When I recently received my homeowners insurance renewal documents, included was a letter explaining why the rate was increased.  It stated how “severe catastrophic events worldwide continues to be a leading cause of loss for insurance companies,” blah, blah, blah.

“So what” I thought, “I don’t live in a hurricane/earthquake/tsunami prone area.  What does this have to do with me?”

Related: How Prepared Are You If A Disaster Strikes?

Often with huge increases our first instinct is to start shopping around at other insurance companies.  While it’s not a bad idea to compare rates, you should first review your coverage with your existing company.  Many times they’ll offer discounts for long term loyal customers.

How I Saved On House Insurance

By spending about twenty minutes on hold with my insurance provider (while working on a couple of on-line jigsaw puzzles) and discussing the policy with the helpful agent I saved over $300 on my house insurance – ka-ching! – and, as an added bonus, I saved almost $50 on the car insurance.

Well worth my time and effort.  Here’s how I did it:

Update your information

The first thing I noticed was the replacement value of the house was about $100,000 too high.  The amount should be the cost to rebuild – not the market price.  Don’t include the land value.

Next showed the age of the roof and heating to be 33 years (the age of the house).  The roof, furnace and hot water heater were upgraded within the past five years.  They also gave credit for the carbon monoxide detector.

Related: ecoEnergy Retrofit Program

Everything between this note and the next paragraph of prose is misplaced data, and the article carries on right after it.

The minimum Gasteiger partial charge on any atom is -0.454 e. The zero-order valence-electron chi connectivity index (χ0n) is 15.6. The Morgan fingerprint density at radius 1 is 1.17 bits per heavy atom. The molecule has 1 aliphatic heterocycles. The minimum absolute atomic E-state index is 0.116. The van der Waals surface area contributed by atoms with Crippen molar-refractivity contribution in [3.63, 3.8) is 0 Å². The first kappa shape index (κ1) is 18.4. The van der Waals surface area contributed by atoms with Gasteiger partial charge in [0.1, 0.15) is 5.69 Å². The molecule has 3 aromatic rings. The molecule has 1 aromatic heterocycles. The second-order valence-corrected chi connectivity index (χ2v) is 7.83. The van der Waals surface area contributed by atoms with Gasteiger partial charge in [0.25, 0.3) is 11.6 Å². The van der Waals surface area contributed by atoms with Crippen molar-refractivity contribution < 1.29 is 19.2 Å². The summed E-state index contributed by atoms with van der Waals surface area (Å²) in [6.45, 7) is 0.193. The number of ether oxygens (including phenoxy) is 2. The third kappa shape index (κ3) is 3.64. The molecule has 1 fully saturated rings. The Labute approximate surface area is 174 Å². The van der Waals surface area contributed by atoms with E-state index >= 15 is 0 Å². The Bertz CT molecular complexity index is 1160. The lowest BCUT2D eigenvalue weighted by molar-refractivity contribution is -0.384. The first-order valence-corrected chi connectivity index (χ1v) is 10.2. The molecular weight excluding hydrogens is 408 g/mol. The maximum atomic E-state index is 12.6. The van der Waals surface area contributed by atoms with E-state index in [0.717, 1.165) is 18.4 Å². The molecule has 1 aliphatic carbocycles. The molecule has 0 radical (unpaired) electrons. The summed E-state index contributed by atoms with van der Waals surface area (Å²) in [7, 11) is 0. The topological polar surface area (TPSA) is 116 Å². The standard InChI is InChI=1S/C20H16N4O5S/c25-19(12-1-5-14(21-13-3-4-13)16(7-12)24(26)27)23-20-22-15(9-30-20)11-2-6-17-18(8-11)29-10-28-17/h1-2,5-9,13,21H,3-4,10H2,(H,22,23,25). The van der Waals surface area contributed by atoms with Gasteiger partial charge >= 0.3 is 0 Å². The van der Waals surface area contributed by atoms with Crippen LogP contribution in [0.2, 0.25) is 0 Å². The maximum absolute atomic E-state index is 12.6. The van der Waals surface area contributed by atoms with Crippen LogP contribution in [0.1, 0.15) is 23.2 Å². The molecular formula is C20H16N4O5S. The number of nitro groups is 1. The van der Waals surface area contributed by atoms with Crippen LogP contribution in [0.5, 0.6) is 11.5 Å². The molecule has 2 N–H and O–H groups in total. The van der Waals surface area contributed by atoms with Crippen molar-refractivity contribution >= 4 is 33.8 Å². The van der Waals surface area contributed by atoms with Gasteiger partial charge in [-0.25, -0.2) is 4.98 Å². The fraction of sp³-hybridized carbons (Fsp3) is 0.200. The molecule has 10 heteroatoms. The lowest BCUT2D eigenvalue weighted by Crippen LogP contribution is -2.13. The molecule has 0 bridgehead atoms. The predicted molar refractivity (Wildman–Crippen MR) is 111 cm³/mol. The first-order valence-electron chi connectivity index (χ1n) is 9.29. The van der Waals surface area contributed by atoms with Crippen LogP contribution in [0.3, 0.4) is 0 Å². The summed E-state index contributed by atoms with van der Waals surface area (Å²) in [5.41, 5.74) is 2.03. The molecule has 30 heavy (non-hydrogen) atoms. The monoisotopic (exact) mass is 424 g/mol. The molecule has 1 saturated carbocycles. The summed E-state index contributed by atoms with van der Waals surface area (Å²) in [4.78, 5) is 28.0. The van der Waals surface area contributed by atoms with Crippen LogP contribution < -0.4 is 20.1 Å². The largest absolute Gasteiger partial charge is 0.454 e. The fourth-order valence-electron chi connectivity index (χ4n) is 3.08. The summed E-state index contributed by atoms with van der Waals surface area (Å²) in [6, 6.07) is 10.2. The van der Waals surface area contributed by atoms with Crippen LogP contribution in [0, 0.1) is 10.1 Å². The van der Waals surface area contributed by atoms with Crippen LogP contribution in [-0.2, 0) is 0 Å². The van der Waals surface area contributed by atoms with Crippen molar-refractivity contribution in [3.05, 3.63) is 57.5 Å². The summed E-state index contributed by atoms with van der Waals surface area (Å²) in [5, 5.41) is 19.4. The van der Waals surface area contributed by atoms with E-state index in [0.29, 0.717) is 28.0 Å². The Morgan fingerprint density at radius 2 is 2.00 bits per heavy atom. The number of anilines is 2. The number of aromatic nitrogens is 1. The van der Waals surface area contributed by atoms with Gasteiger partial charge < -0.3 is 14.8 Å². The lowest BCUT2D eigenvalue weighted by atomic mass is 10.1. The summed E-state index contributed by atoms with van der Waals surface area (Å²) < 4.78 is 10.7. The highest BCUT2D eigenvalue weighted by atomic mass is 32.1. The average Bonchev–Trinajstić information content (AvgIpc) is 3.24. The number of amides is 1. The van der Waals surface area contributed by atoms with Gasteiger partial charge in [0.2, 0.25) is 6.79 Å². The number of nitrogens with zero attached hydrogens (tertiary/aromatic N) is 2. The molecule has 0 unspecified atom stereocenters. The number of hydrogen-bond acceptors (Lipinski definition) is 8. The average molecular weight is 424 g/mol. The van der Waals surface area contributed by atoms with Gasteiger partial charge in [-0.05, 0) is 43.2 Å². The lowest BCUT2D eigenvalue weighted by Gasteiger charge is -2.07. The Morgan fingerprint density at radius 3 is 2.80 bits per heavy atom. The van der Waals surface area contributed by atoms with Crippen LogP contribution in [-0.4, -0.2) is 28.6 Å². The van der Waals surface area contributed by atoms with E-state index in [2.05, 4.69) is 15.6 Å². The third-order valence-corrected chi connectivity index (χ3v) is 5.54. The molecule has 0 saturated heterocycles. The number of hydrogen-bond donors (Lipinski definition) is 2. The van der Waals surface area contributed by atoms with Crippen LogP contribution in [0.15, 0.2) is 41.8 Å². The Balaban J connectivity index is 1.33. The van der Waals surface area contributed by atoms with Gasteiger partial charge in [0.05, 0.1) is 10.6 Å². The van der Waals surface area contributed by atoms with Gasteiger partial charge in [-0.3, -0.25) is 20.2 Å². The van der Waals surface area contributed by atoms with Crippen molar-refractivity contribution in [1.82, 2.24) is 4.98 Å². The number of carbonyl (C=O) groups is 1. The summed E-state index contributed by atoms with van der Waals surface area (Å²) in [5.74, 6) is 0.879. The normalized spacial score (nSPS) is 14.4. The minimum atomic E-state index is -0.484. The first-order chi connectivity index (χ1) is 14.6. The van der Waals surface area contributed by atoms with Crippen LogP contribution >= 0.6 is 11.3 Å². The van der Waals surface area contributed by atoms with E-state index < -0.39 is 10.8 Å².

Other changes that could affect your premiums are:

  • Getting married (except Nova Scotia)
  • Improved credit score
  • If you’ve stopped smoking
  • If you’ve lived at the same residence for a certain number of years
  • Impact and fire resistant roofing
  • Taking in boarders
  • Having a business on the premises

The agent even asked me if I still had three cats.  I don’t know the relevance of this, though – I forgot to ask.

Don’t under-insure

One mistake made to reduce costs is to under-insure.  Make sure you take replacement value for your furniture and belongings.  If you live in an area exposed to certain risks – hail is a big one where I live – make sure you pay the extra premium.

The extra $15 we paid each year for water damage coverage was especially appreciated when our basement flooded a few years ago and everything was rebuilt and/or replaced.

Purchase special endorsements to cover the full value of expensive jewelry, artwork, antiques etc. as these are subject to coverage limits on the standard house insurance policy.

If you have a lot of add-ons that increase your total you can offset part of the cost by raising your deductible to $500 or $1000.

Have sufficient savings in your emergency account to pay it.  Most homeowners have very few claims.  I’ve had only two claims in over 35 years.

Often with a large claim – like my flood – deductible amounts are not even charged.

Final thoughts

Homeowners buy insurance to protect against disaster.  But when disaster strikes your insurer might not live up to your expectations, especially if you have a large claim.

Make sure you read your policy every year to see what is included, and how much is covered.  New discounts could apply to your new life situation if it has changed.  Only pay for what you need, but don’t under-insure.

Related: How Much House Can I Afford?

Switch insurance providers if you can get a better price, but if you choose to stay with the same provider, be willing to negotiate.  Go with the product that’s best suited to your needs at a price you can afford.

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